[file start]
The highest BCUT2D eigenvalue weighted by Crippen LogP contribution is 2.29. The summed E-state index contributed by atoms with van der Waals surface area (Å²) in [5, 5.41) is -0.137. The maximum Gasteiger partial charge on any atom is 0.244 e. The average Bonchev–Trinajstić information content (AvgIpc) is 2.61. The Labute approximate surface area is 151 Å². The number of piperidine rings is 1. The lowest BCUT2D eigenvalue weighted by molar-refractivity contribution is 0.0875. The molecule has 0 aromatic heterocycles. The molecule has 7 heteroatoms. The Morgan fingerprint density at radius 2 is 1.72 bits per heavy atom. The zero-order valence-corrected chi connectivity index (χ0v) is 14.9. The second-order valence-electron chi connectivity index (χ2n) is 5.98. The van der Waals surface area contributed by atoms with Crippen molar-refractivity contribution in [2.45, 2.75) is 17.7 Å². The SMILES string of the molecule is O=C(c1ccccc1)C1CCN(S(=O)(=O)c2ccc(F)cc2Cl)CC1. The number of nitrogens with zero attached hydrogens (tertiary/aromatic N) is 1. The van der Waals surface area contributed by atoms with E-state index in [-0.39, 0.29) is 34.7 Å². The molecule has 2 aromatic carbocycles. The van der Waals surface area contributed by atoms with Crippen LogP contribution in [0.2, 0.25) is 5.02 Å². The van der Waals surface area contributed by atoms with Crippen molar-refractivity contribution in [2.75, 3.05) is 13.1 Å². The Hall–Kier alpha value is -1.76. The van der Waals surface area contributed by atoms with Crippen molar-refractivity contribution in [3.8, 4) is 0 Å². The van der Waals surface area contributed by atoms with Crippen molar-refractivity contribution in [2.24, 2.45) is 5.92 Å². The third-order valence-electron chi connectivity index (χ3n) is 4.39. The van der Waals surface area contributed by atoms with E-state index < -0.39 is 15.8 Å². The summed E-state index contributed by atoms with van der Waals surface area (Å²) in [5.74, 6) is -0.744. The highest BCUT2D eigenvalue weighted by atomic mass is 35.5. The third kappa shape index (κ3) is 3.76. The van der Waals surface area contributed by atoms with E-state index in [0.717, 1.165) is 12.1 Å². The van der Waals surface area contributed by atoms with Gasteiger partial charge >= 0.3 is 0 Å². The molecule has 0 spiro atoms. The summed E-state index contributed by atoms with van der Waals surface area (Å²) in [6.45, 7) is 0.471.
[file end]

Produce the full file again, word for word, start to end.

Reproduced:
The highest BCUT2D eigenvalue weighted by Crippen LogP contribution is 2.29. The summed E-state index contributed by atoms with van der Waals surface area (Å²) in [5, 5.41) is -0.137. The maximum Gasteiger partial charge on any atom is 0.244 e. The average Bonchev–Trinajstić information content (AvgIpc) is 2.61. The Labute approximate surface area is 151 Å². The number of piperidine rings is 1. The lowest BCUT2D eigenvalue weighted by molar-refractivity contribution is 0.0875. The molecule has 0 aromatic heterocycles. The molecule has 7 heteroatoms. The Morgan fingerprint density at radius 2 is 1.72 bits per heavy atom. The zero-order valence-corrected chi connectivity index (χ0v) is 14.9. The second-order valence-electron chi connectivity index (χ2n) is 5.98. The van der Waals surface area contributed by atoms with Crippen molar-refractivity contribution in [2.45, 2.75) is 17.7 Å². The SMILES string of the molecule is O=C(c1ccccc1)C1CCN(S(=O)(=O)c2ccc(F)cc2Cl)CC1. The number of nitrogens with zero attached hydrogens (tertiary/aromatic N) is 1. The van der Waals surface area contributed by atoms with E-state index in [-0.39, 0.29) is 34.7 Å². The molecule has 2 aromatic carbocycles. The van der Waals surface area contributed by atoms with Crippen LogP contribution in [0.2, 0.25) is 5.02 Å². The van der Waals surface area contributed by atoms with Crippen molar-refractivity contribution in [2.75, 3.05) is 13.1 Å². The Hall–Kier alpha value is -1.76. The van der Waals surface area contributed by atoms with Crippen molar-refractivity contribution in [3.8, 4) is 0 Å². The van der Waals surface area contributed by atoms with Crippen molar-refractivity contribution in [2.24, 2.45) is 5.92 Å². The third-order valence-electron chi connectivity index (χ3n) is 4.39. The van der Waals surface area contributed by atoms with E-state index < -0.39 is 15.8 Å². The summed E-state index contributed by atoms with van der Waals surface area (Å²) in [5.74, 6) is -0.744. The highest BCUT2D eigenvalue weighted by atomic mass is 35.5. The third kappa shape index (κ3) is 3.76. The van der Waals surface area contributed by atoms with E-state index in [0.717, 1.165) is 12.1 Å². The van der Waals surface area contributed by atoms with Gasteiger partial charge >= 0.3 is 0 Å². The molecule has 0 spiro atoms. The summed E-state index contributed by atoms with van der Waals surface area (Å²) in [6.45, 7) is 0.471.